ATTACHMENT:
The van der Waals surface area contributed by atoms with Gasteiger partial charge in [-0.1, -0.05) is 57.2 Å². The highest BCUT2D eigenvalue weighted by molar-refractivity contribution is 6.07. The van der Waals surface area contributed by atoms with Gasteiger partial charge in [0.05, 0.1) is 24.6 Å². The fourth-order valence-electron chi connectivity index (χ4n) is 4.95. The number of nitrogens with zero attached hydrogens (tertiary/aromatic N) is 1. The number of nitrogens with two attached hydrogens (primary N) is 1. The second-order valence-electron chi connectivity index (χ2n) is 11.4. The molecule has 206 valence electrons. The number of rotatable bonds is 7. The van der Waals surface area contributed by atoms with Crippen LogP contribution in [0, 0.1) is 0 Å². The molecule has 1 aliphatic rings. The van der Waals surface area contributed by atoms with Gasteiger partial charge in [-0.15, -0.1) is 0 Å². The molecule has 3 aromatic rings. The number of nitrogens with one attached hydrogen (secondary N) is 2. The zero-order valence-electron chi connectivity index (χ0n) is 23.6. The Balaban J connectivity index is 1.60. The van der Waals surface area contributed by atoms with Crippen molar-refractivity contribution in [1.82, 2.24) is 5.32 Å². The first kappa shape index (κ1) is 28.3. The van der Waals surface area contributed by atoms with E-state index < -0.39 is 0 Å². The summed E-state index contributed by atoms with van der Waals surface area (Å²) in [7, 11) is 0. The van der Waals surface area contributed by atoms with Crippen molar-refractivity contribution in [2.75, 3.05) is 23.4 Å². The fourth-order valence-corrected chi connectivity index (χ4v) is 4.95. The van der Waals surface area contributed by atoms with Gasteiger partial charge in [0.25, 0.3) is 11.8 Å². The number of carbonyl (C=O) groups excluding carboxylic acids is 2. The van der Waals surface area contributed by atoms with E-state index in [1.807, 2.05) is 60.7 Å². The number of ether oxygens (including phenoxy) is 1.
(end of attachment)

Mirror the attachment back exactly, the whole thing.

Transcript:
The van der Waals surface area contributed by atoms with Gasteiger partial charge in [-0.1, -0.05) is 57.2 Å². The highest BCUT2D eigenvalue weighted by molar-refractivity contribution is 6.07. The van der Waals surface area contributed by atoms with Gasteiger partial charge in [0.05, 0.1) is 24.6 Å². The fourth-order valence-electron chi connectivity index (χ4n) is 4.95. The number of nitrogens with zero attached hydrogens (tertiary/aromatic N) is 1. The number of nitrogens with two attached hydrogens (primary N) is 1. The second-order valence-electron chi connectivity index (χ2n) is 11.4. The molecule has 206 valence electrons. The number of rotatable bonds is 7. The van der Waals surface area contributed by atoms with Crippen LogP contribution in [0, 0.1) is 0 Å². The molecule has 1 aliphatic rings. The van der Waals surface area contributed by atoms with Gasteiger partial charge in [-0.15, -0.1) is 0 Å². The molecule has 3 aromatic rings. The number of nitrogens with one attached hydrogen (secondary N) is 2. The zero-order valence-electron chi connectivity index (χ0n) is 23.6. The Balaban J connectivity index is 1.60. The van der Waals surface area contributed by atoms with Crippen molar-refractivity contribution in [1.82, 2.24) is 5.32 Å². The first kappa shape index (κ1) is 28.3. The van der Waals surface area contributed by atoms with E-state index < -0.39 is 0 Å². The summed E-state index contributed by atoms with van der Waals surface area (Å²) in [7, 11) is 0. The van der Waals surface area contributed by atoms with Crippen molar-refractivity contribution in [2.75, 3.05) is 23.4 Å². The fourth-order valence-corrected chi connectivity index (χ4v) is 4.95. The van der Waals surface area contributed by atoms with Gasteiger partial charge in [0.25, 0.3) is 11.8 Å². The number of carbonyl (C=O) groups excluding carboxylic acids is 2. The van der Waals surface area contributed by atoms with E-state index in [1.807, 2.05) is 60.7 Å². The number of ether oxygens (including phenoxy) is 1.